QUIET CONFIDENCE FOR 2012……..Carol Dutton reports

Despite the fact that the recession shows no signs of receding, the Landscaping industry is not only weathering the storm but looking towards 2012 with quiet confidence Carol Dutton reports
“This is a great year for BALI as it’s our 40th anniversary,” says Wayne Grills, the association’s Chief Operations Officer. “We’re celebrating with a gala dinner in June on the first evening of the BALI Landscaping show.” The fact that the show was re-introduced in 2011 after many years and is set to continue is an encouraging sign. “We felt that the industry needed a specific show for landscapers,” Wayne continues “and although, to be fair, the inaugural event was not planned to be huge, things are already looking good for this year with new exhibitors and last year’s exhibitors taking larger stands.” A new seminar program is planned as well as a series of demonstrations.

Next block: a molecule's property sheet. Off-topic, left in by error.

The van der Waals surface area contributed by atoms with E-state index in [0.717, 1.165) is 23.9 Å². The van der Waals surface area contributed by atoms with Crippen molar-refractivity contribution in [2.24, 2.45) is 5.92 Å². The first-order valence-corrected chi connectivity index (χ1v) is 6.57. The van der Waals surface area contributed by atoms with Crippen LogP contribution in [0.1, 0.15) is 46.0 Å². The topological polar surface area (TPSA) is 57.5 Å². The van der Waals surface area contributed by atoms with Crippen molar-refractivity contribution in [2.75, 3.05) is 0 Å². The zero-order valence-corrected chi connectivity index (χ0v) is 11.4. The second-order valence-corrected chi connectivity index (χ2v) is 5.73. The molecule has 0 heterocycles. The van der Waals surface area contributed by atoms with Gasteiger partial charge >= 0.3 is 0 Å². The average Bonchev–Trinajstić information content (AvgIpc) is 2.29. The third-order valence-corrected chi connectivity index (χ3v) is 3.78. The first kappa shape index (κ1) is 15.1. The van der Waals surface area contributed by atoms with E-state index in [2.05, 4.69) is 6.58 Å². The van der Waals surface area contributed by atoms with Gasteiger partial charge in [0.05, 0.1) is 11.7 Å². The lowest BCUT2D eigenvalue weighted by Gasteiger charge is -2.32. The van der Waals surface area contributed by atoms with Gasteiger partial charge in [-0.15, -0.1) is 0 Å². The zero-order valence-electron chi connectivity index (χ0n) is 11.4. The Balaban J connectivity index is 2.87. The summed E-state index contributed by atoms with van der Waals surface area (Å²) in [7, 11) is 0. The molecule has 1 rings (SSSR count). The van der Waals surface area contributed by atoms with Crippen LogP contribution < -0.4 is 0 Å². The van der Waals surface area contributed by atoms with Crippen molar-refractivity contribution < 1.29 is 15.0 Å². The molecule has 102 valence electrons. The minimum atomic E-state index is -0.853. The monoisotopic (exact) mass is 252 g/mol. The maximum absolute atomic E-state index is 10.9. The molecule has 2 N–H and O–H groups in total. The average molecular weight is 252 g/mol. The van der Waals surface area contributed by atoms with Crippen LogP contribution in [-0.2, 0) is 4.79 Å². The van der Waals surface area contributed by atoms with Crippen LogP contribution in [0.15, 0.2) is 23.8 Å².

Looking at the health of the industry in the future Wayne is adamant that one of the association’s most important tasks is to keep lobbying MPs and local government on the importance of green space. “It’s up to us to ensure that the green space agenda is kept at the forefront. As a member of the European Landscape Contractors Association (ECLA) we are a representative for the UK,” he says. “Europe has been leading the way and we need to keep pressing the message home that green space is good for both the environment and healthy living.” As members of the All Party Parliamentary Group for Garden and Horticulture (APPGHG) BALI is swiftly provided with aspects of new policy and given the chance to put their case directly to ministers. “This is a good opportunity for a collaborative approach with other associations,” he continues. “We have a much greater voice together than alone. We have very close links with the APL (Mark Gregory, the APL Chair is a BALI member) and we have the opportunity to work together more closely.” On the subject of a possible merger of the two associations in the future BALI will be guided by the wishes of the membership. “If this is something that our members would like us to work towards then we will continue to explore the possibilities,” he says. Wayne also stressed that whatever the outcome of a potential merger, it was absolutely crucial that the associations work more closely in the short to mid term.